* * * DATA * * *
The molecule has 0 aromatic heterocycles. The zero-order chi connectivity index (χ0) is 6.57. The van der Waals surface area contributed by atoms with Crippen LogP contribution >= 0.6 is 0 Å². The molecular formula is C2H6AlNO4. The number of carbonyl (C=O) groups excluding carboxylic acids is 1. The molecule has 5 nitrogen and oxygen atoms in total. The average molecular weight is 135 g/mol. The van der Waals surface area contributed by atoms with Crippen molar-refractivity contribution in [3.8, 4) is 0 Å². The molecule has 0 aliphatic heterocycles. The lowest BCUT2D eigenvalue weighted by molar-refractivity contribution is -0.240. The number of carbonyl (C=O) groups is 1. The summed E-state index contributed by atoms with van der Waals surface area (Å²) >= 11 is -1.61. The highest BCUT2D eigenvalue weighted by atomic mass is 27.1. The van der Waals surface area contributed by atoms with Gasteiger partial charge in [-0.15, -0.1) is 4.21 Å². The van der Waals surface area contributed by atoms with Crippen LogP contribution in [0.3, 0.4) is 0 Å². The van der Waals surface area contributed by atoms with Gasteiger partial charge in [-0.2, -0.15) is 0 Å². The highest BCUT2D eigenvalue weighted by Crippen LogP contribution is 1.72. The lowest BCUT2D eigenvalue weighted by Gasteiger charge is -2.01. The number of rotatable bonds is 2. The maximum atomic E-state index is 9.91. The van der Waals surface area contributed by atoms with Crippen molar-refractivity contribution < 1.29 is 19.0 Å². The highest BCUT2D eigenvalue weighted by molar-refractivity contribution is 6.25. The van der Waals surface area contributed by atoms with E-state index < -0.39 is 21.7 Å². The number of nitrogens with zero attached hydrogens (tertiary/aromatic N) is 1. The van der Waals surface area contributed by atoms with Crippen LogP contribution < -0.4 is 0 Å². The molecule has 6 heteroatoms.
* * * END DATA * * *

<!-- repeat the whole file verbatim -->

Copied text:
The molecule has 0 aromatic heterocycles. The zero-order chi connectivity index (χ0) is 6.57. The van der Waals surface area contributed by atoms with Crippen LogP contribution >= 0.6 is 0 Å². The molecular formula is C2H6AlNO4. The number of carbonyl (C=O) groups excluding carboxylic acids is 1. The molecule has 5 nitrogen and oxygen atoms in total. The average molecular weight is 135 g/mol. The van der Waals surface area contributed by atoms with Crippen molar-refractivity contribution in [3.8, 4) is 0 Å². The molecule has 0 aliphatic heterocycles. The lowest BCUT2D eigenvalue weighted by molar-refractivity contribution is -0.240. The number of carbonyl (C=O) groups is 1. The summed E-state index contributed by atoms with van der Waals surface area (Å²) >= 11 is -1.61. The highest BCUT2D eigenvalue weighted by atomic mass is 27.1. The van der Waals surface area contributed by atoms with Gasteiger partial charge in [-0.15, -0.1) is 4.21 Å². The van der Waals surface area contributed by atoms with Crippen LogP contribution in [0.3, 0.4) is 0 Å². The van der Waals surface area contributed by atoms with Gasteiger partial charge in [-0.2, -0.15) is 0 Å². The highest BCUT2D eigenvalue weighted by Crippen LogP contribution is 1.72. The lowest BCUT2D eigenvalue weighted by Gasteiger charge is -2.01. The number of rotatable bonds is 2. The maximum atomic E-state index is 9.91. The van der Waals surface area contributed by atoms with Crippen molar-refractivity contribution < 1.29 is 19.0 Å². The highest BCUT2D eigenvalue weighted by molar-refractivity contribution is 6.25. The van der Waals surface area contributed by atoms with E-state index < -0.39 is 21.7 Å². The number of nitrogens with zero attached hydrogens (tertiary/aromatic N) is 1. The van der Waals surface area contributed by atoms with Crippen LogP contribution < -0.4 is 0 Å². The molecule has 6 heteroatoms.